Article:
There is plenty here to while away a good few days with the most famous site being Le Chateau Frontenac which is in fact a luxury hotel originally built in 1893 by the Canadian Railway.
The funicular, across from Le Chateau Frontenac, is a must and transports you to the beautiful cobbled streets and squares of the lower town where murals, statues, street artists and amazing boutiques can be found.
For another angle on the city, outside the city walls, we ascended the Observatoire de la Capitale for views at 221m up. You can see all the green roofs which started off copper, like the one on the historic armoury building which is being rebuilt following a fire in 2008. We also admired parliament building Hotel du Parlement which was mid renovation. The front lawn has statues honouring women obtaining the right to vote.
Unfortunately the weather let us down again and we ended up on a walking tour of La Citadelle in the teaming rain. This fort was built over a century, starting with the French in 1750 and finished in 1850 by the British. The fort serves as a base for the Canada’s Royal 22s and was intended to serve as a defence to an American invasion which of course never happened.
We finished the day with a meal and a bottle of wine, in a restaurant that had an accordion player to entertain you whilst you ate.
Following a visit to Basilica Notre-Dame de Quebec which is one of the continents first cathedrals, I wanted to make the most of the romance of the place, so I persuaded my husband to part with a somewhat large chunk of our cash for a horse and carriage ride around the city which was stunning and we finished up the day eating at the Auberge du Tresor 1640 restaurant, thus named after the year the building was constructed – the oldest building in Quebec City with a hard to miss bright red roof.
The final leg of our tour, took us to Montreal. We arrived late afternoon and our stomachs were requiring some attention. An Indian restaurant called Gandhi which was listed in the guide book caught our eye. We decided to walk it from hotel but picked the most dodgiest route possible which meant our initial impressions of Montreal were not the best. The meal however was spectacular and after we wandered back to the hotel via a much nicer route; taking in the Basilique Notre Dame which was beautifully lit and passing a number of projections on the walls which is a project depicting the history of Montreal in advance of the 375 year anniversary next year.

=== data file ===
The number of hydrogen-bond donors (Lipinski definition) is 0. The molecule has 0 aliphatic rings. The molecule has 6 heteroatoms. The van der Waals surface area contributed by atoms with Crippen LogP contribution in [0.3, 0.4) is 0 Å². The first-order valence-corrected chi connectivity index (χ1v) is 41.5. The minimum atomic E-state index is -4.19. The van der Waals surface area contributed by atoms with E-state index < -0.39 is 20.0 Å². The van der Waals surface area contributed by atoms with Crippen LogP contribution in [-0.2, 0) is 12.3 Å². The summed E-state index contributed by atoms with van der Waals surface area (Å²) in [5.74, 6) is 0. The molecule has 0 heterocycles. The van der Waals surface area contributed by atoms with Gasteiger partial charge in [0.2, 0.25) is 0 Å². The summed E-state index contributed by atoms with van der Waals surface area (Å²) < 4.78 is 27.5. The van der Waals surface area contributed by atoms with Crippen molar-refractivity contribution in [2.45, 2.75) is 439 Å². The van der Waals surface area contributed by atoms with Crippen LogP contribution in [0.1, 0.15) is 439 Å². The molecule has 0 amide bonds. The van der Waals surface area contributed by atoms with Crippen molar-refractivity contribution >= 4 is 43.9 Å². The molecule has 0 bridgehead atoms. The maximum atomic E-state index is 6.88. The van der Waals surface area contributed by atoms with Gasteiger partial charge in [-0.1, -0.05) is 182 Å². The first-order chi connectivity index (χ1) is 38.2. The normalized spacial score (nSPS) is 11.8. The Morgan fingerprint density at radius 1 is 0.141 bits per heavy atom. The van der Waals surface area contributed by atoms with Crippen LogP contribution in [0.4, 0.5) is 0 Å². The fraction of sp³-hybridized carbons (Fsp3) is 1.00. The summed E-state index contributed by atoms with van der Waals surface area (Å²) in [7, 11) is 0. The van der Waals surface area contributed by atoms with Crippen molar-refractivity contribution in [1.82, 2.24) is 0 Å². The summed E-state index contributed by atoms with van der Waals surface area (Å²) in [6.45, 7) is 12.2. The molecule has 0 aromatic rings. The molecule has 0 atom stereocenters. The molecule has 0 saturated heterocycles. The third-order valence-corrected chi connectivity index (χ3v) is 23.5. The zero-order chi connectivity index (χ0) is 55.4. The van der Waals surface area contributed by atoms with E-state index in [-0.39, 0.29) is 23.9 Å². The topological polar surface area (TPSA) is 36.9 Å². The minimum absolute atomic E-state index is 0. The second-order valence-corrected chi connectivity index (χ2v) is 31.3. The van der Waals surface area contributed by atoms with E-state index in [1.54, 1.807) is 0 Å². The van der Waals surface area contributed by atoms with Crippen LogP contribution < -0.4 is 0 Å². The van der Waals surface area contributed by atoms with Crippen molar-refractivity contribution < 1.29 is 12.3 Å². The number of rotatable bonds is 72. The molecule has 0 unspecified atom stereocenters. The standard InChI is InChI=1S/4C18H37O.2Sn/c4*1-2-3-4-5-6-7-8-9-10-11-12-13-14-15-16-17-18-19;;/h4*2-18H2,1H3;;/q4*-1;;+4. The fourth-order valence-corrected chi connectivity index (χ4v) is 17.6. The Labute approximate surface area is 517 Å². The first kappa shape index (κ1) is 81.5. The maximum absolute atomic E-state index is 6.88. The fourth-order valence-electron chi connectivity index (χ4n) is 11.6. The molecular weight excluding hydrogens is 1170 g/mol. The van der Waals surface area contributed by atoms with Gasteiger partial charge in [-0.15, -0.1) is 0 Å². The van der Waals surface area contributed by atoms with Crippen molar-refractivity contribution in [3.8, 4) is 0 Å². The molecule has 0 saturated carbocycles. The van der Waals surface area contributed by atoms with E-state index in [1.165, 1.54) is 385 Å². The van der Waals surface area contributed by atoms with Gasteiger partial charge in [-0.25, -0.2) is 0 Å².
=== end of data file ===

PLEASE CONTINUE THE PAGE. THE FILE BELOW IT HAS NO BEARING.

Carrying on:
Feeling a little tired of city sites we decided we wanted to get out to Mont Tremblant and the Laurentian Mountains to see some of the breath taking Canadian landscapes you see in photos. It appeared from a quick search online that to do the trip in a day there was only one bus a day out there that departed at 0730. Foolishly thinking this couldn’t be true, we set off on foot for the long walk to the bus station, arriving around lunch time only to find that the internet had of course been correct and there was only that early bus to Mont Tremblant if you intended to do the trip in a day. Feeling hot and sweaty from the long walk, we were desperate to not write the day off and the Lonely Planet guide mentioned the town of St-Jerome as the gateway to the Laurentians. That was a place we could visit in a day so we purchased a ticket and waited in the nearby picturesque park of La Fontaine, soaking up the sun before joining the bus.
The book mentioned a beautiful cathedral to visit with a beautiful stained-glass window. On arrival late afternoon we discovered said cathedral closed an hour earlier than the book had said.
Disappointed, we wandered about only to find ourselves among the local down and outs. This was my first bad experience in many years of Lonely Planet guides. We parked ourselves in a bar and just drunk until the bus returned to pick us up. Never have we been so glad to see a bus!
Shattered from the day we got the metro back to our hotel rather than walking back from the bus station, changed and then enjoyed a meal and a few cosmos in a restaurant near to the hotel.
The final day was unbearably hot and we were up early hoping to see a few more sites and then cram in the obligatory last minute shopping.
We headed out to the Olympic park, built when Montreal hosted the Olympics in 1976. The funicular that takes you to the top of the 165m Tour de Montreal is well worth doing if only giving you the chance to say you have been up the world’s largest inclined structure.
I couldn’t leave Montreal without going inside its most famous sight – Basilique Notre-Dame. It was built in 1829 and has a stunning alter and a midnight blue ceiling covered in stars. Celine Dion was married here in 1994.
We walked back to the hotel to check out via Place Jacques Cartier which in the centre of old Montreal is a square full of activity with stalls, entertainers, cafes and bars. Nelson’s column stands at the north end of the square.
All that was left to do before heading back to the airport was some shopping. I was amazed that even my husband caught the shopping bug. We got some great deals in North Face and I couldn’t resist an eye shadow from Sephora.
Before we knew it we were on the flight home. It was a whirlwind of a trip that once again we tried to cram too much into. On reflection I think we should have either spent more time away or had more time in New York and Toronto and then a few days in Quebec. I hope one day I will get to do the Rocky Mountaineer train trip and experience Vancouver and some of the picture postcard views of Canada away from the big cities.